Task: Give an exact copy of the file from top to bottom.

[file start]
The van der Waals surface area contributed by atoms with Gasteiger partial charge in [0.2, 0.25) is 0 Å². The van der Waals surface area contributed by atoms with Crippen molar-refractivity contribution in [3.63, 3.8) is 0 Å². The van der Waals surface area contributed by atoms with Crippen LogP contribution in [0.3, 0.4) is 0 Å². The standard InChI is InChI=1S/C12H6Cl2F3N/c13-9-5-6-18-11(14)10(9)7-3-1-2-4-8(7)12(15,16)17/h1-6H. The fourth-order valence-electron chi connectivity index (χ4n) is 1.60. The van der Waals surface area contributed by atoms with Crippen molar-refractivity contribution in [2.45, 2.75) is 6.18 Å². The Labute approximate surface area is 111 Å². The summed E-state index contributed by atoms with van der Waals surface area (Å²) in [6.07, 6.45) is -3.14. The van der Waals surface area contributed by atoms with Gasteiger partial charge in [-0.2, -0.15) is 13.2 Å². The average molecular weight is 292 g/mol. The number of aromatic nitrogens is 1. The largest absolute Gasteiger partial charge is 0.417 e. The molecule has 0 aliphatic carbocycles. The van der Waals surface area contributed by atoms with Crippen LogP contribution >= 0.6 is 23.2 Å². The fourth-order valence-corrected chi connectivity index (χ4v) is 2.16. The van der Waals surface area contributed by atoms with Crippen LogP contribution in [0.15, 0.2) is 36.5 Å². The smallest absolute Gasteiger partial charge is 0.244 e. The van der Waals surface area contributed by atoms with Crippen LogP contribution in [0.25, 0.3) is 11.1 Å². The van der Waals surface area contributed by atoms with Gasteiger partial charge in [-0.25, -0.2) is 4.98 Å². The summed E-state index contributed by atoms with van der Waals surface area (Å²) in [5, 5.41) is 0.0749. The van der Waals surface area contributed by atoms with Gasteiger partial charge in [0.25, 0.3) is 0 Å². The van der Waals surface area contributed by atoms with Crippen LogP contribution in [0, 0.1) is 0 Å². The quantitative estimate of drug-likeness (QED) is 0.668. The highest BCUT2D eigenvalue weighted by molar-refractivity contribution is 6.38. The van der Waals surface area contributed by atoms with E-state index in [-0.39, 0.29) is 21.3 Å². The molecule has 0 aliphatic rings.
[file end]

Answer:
The van der Waals surface area contributed by atoms with Gasteiger partial charge in [0.2, 0.25) is 0 Å². The van der Waals surface area contributed by atoms with Crippen molar-refractivity contribution in [3.63, 3.8) is 0 Å². The van der Waals surface area contributed by atoms with Crippen LogP contribution in [0.3, 0.4) is 0 Å². The standard InChI is InChI=1S/C12H6Cl2F3N/c13-9-5-6-18-11(14)10(9)7-3-1-2-4-8(7)12(15,16)17/h1-6H. The fourth-order valence-electron chi connectivity index (χ4n) is 1.60. The van der Waals surface area contributed by atoms with Crippen molar-refractivity contribution in [2.45, 2.75) is 6.18 Å². The Labute approximate surface area is 111 Å². The summed E-state index contributed by atoms with van der Waals surface area (Å²) in [6.07, 6.45) is -3.14. The van der Waals surface area contributed by atoms with Gasteiger partial charge in [-0.2, -0.15) is 13.2 Å². The average molecular weight is 292 g/mol. The number of aromatic nitrogens is 1. The largest absolute Gasteiger partial charge is 0.417 e. The molecule has 0 aliphatic carbocycles. The van der Waals surface area contributed by atoms with Crippen LogP contribution >= 0.6 is 23.2 Å². The fourth-order valence-corrected chi connectivity index (χ4v) is 2.16. The van der Waals surface area contributed by atoms with Crippen LogP contribution in [0.15, 0.2) is 36.5 Å². The smallest absolute Gasteiger partial charge is 0.244 e. The van der Waals surface area contributed by atoms with Crippen LogP contribution in [0.25, 0.3) is 11.1 Å². The van der Waals surface area contributed by atoms with Gasteiger partial charge in [-0.25, -0.2) is 4.98 Å². The summed E-state index contributed by atoms with van der Waals surface area (Å²) in [5, 5.41) is 0.0749. The van der Waals surface area contributed by atoms with Gasteiger partial charge in [0.25, 0.3) is 0 Å². The van der Waals surface area contributed by atoms with Crippen LogP contribution in [0, 0.1) is 0 Å². The quantitative estimate of drug-likeness (QED) is 0.668. The highest BCUT2D eigenvalue weighted by molar-refractivity contribution is 6.38. The van der Waals surface area contributed by atoms with E-state index in [-0.39, 0.29) is 21.3 Å². The molecule has 0 aliphatic rings.